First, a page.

India v South Africa: Match called off
The third and final T20 international between India and South Africa was abandoned on Thursday without a ball being bowled because of a wet outfield, allowing the visitors to clinch the three-match series by 2-0 margin.
The abandonment of the game after just a passing evening shower again showed the poor drainage system of the iconic Eden Gardens as the umpires called off the match post their 9:30 pm inspection much to the dismay of the few thousands, who had come to the ground to watch in expectation of an exciting encounter.
The failure to start the match even after seven hours also potrayed Cricket Association of Bengal in a very poor light as the match could not be started despite using three super soppers. Veteran curator Prabir Mukherjee’s role has also come under scanner as the outfield was not covered despite the forecasts of a passing shower and knowledge of the stadium’s dubious record in times of rain interruptions.
For the record, the Alipore Met office recorded 14.22 mm of rainfall between 1pm and 2.30pm and the CAB authorities had more than five hours time to get the ground ready.
“The rainfall at the Eden Gardens however can be less or more but we cannot ascertain that as we don’t have any instrument there,” regional Met director GC Debnath told PTI regarding the rainfall due to the low pressure formation in Bay of Bengal.
But as it turned out after three rounds of inspections at every hour’s interval beginning with 7.30 it was about delaying the inevitable — another abandonment with little or no rain.
It was also an ominous start to the new CAB management under president-designate Sourav Ganguly after the demise of Jagmohan Dalmiya September 20 as their efficiency would be up for a serious scrutiny with the hallowed venue slated to host the final of the World Twenty20 next year.
Surprising as it may sound but only the match strip and the two practice pitches on both the sides of the dressing room were covered during the spell of rain despite the fact that the Eden has the option to fully cover the ground.
Minutes after the rain subsided in the afternoon, the former India captain and now CAB supremo Ganguly was seen taking a stock of the situation of the ground with his denims rolled up.
But the harsh ground reality remained that the Eden was staring at another washout, despite no or little rain as BCCI promptly wrote in their Twitter feed: “Despite the lack of rain of late, the umpires aren’t happy.”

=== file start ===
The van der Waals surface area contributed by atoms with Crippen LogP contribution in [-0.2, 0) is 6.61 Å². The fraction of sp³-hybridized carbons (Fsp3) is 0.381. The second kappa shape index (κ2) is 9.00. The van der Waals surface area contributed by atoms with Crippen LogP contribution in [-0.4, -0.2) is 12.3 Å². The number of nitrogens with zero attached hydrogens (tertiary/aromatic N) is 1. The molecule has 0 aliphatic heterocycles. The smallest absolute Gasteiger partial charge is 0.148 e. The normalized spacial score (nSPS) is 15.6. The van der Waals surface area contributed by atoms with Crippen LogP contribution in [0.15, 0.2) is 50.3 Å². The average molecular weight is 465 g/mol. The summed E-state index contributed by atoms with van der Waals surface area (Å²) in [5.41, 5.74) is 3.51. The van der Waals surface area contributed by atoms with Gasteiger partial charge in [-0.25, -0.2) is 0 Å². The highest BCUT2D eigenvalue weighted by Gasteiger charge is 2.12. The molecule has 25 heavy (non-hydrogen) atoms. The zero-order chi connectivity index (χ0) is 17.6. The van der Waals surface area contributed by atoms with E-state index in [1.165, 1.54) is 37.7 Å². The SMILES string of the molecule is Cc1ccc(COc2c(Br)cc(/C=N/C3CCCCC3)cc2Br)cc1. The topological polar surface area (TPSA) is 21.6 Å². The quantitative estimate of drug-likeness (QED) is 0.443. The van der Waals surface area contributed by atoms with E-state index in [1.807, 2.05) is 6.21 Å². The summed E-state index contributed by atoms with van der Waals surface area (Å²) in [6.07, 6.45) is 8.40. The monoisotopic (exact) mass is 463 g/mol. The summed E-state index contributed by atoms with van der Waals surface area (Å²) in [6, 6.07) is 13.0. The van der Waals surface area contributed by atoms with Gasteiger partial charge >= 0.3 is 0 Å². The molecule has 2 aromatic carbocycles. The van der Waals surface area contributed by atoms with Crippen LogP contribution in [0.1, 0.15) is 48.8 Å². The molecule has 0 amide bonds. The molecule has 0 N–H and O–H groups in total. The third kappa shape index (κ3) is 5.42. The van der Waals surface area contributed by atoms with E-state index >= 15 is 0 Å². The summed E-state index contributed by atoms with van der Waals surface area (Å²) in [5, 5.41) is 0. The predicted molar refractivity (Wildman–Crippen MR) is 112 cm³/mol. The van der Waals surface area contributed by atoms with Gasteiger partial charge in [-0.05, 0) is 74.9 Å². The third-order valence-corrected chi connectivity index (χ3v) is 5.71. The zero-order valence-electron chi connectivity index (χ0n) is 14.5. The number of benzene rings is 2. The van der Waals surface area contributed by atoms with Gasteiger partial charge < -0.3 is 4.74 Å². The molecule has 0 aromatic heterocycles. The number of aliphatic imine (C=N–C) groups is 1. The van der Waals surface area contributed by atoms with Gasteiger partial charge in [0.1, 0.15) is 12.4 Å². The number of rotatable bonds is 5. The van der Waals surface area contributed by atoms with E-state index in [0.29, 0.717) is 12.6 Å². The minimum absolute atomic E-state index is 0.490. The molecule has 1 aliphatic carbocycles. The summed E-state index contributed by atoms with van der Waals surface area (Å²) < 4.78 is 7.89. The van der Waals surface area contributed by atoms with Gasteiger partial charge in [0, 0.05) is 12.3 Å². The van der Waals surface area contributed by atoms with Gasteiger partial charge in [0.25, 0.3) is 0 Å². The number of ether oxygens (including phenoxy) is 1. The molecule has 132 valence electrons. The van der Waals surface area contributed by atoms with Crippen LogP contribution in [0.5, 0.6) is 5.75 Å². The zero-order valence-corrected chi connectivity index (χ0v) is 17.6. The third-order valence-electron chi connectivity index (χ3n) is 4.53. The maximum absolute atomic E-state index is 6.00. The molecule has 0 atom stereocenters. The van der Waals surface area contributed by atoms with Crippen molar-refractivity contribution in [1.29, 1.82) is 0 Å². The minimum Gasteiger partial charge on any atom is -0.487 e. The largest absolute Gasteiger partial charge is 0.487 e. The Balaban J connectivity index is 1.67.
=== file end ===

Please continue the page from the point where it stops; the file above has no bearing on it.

The umpire duo of Anil Chaudhary and Vineet Kulkarni first inspected the ground at 7.30pm and it seemed that they were particularly unhappy of the practice pitch areas as the groundsmen were pressed into action with three super soppers, while some were seen sweeping the affected areas and even spreading sands to dry the dampness.
Indian captain Mahendra Singh Dhoni said: “Once there was a heavy shower although for an hour, I knew that it would be difficult to start the game. The exercise went on for hours testing the patience of 25,000-odd crowd and to their utter shock the big display showed the next inspection would be at 8.30 which turned out to be an action replay of the earlier inspection.
As for the players, most of them from both the camps largely stayed away apparenlty suggesting thier unwillingness to turn out in the third T20I which had become a dead rubber after South Africa’s back to back wins in Dharmasala and Cuttack.
With the five-match ODI beginning October 11 in Kanpur, the players would obviously be apprehensive about injuries.The day brought back the memory of Bengal’s 2013-14 season Ranji Trophy match against Baroda (October 27-30) which was called off after the groundsmen could not make the ground ready after two days’ of rainfall.
The CAB had blamed the stadium’s proximity to the Hooghly river for the ground to remain soggy but the detractors alleged that a Ranji match in 2013 against Baroda was alsp affected because of the state body’s callousness.
During that match, not a ball was bowled on all four days despite bright sunshine as it had rained heavily for two days prior to that particular game.
“We’re helpless as the Hooghly is about 100 metres from the stadium so the field is bound to remain soggy despite the bright sunny days,” CAB joint secretary Subir Ganguly put up a weak defence as the T20 series will be remembered for the poor organisation skills of the two eastern units Odisha and Bengal.